volunteer staffIn 2010 alone, 47% of Canadians volunteered 2 billion hours, the equivalent of 1.1 million full-time work positions. Volunteers, who freely offer their services, have become an essential component of our communities and the modern workforce. In the nonprofit sector, we know all too well the benefit volunteers bring to our organizations. For many of us, they are indeed a necessity. But having volunteers work for our organizations can and does expose us to potential risks.

With the important part volunteers play, should we as agencies recruit, screen, and manage them, as we would staff? Or do they require something different?

This may sound like a daunting question. How would we even begin to tackle this? My initial strategy was to ask as many people as possible, so I asked volunteers, managers, and those in-between, this very question. I found there were just as many points of view as there were individuals who held them:

• Some agencies I spoke with (such as Distress Centre Calgary) identified having worked towards an integrated Human Resources model. Their rational was that many volunteers provide a front line service and need similar training, time, support, and supervision as employees. “Volunteers do not get the financial benefits. However, the volunteer is here to do a job, shows up, and does it to the best of their ability. Volunteers represent the agency just as much as staff, and expectations around service seem the same for both volunteers and staff”.

• A few volunteers stated they enjoy being on an equal footing with staff. This made them feel respected and important; a peer in the organization. Others felt a sense of safety being separate from paid workers, feeling almost exempt from punishment over mistakes or errors in procedure. “I feel volunteers are lower in the hierarchy overall, and that there’s less responsibility on the volunteer when being directed in my role.”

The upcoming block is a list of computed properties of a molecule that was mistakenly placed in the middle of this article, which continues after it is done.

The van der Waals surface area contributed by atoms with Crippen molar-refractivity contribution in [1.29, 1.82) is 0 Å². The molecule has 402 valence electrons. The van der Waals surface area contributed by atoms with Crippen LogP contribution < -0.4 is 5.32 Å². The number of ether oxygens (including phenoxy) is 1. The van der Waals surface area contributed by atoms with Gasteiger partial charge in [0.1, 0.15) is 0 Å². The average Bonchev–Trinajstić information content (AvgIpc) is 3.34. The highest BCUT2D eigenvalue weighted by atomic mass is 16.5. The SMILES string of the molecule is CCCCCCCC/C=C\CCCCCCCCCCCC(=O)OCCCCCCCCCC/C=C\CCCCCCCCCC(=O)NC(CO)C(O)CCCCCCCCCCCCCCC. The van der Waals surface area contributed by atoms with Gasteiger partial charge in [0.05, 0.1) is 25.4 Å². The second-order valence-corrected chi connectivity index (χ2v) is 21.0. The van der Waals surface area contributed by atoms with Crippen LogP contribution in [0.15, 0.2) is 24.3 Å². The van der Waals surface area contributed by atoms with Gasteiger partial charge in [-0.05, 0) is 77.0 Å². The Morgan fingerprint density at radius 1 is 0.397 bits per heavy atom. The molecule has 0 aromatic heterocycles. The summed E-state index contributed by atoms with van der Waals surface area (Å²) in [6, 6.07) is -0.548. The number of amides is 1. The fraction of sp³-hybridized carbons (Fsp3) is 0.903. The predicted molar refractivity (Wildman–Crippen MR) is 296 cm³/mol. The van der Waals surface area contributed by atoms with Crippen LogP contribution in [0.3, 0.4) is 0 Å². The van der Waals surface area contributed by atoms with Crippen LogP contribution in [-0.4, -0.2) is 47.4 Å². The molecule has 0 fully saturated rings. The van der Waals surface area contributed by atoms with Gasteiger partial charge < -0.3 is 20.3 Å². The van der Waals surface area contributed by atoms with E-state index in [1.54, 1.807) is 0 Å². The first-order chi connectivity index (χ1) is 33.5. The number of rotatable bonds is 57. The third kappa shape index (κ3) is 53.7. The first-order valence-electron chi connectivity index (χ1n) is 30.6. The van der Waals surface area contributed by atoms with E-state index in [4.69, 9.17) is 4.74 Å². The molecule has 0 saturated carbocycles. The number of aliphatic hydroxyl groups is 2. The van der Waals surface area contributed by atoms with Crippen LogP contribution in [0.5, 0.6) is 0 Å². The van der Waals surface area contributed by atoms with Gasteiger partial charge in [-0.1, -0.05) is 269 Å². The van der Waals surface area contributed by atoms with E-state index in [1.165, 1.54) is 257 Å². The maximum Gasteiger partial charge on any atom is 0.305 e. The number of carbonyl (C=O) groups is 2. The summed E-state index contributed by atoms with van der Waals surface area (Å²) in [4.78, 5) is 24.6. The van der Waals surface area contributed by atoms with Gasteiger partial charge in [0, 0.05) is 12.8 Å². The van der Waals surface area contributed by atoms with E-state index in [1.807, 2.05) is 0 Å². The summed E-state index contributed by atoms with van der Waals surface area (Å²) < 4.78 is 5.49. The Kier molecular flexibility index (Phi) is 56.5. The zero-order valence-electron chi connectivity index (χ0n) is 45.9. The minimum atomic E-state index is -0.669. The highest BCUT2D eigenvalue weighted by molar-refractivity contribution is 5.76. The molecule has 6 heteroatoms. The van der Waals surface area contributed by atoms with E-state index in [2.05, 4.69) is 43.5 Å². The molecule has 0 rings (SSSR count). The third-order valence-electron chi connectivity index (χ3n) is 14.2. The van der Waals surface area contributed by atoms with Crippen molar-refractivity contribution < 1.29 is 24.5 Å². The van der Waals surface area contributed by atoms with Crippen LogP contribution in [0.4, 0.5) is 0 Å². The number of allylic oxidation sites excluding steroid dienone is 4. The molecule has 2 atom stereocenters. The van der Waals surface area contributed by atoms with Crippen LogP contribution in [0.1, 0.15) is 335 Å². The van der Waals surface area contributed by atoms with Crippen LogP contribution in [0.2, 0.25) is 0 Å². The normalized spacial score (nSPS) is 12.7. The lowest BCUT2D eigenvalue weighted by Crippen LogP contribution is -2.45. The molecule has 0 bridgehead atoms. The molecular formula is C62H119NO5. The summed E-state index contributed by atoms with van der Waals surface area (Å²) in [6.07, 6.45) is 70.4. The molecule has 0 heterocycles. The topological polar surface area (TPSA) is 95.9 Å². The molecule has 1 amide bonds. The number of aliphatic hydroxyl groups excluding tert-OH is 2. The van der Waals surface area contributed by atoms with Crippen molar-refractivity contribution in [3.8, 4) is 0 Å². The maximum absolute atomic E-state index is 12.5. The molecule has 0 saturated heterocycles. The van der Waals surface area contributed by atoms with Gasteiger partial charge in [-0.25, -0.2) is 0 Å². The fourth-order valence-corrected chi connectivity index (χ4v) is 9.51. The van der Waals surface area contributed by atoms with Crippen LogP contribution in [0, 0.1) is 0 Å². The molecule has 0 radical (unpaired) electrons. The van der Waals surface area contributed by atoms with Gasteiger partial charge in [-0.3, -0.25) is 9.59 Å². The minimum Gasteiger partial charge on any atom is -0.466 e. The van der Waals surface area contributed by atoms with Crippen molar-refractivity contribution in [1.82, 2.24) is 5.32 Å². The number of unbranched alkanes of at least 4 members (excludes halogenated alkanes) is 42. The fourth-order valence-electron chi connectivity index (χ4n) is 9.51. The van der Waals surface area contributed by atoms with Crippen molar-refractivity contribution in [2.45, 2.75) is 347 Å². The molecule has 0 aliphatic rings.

• A surprising number of respondents worried of a volunteer/staff “synergy.” When asked to clarify, these individuals said the treatment of some nonprofit staff leaves something to be desired and worry about comparisons being made between the kinds of support given to volunteers and to staff. “Essentially, volunteers are held in a place of esteem while staff is often not. All too often staff does not get the same support to the same degree.”

• Others found an already organic union blurring of the lines between staff and volunteers. “I volunteered for a program essentially run by volunteers. With some volunteer roles, you are doing the same tasks as a staff anyways.”

With such a wide range of experiences and opinions, what’s a nonprofit to do? Do we work actively towards formalizing the volunteer position? Do we establish rigid screening and feedback processes? Or do we play it by ear depending on the volunteer role and/or specific individual? Much to my chagrin, it looks like there is no definitive answer.

However, there are a plethora of references and materials out there for agencies wanting to take a stab at formalizing the volunteer role. They make a strong case that it’s in our best interest, as nonprofit organizations, to put volunteers and staff on a similar plane. Authors such as Judith Wilson, Michelle Gislason, and Linda Graff highlight that as the risk for the agency or the volunteer increases, so does the need for formalized processes. Conveniently, you can find these and many other resources on the Volunteer Alberta Resource Centre, or why not ask other nonprofits (such as Distress Centre Calgary) what is working for them.

Chloé McBean, Contact Centre Volunteer Team Lead
Distress Centre Calgary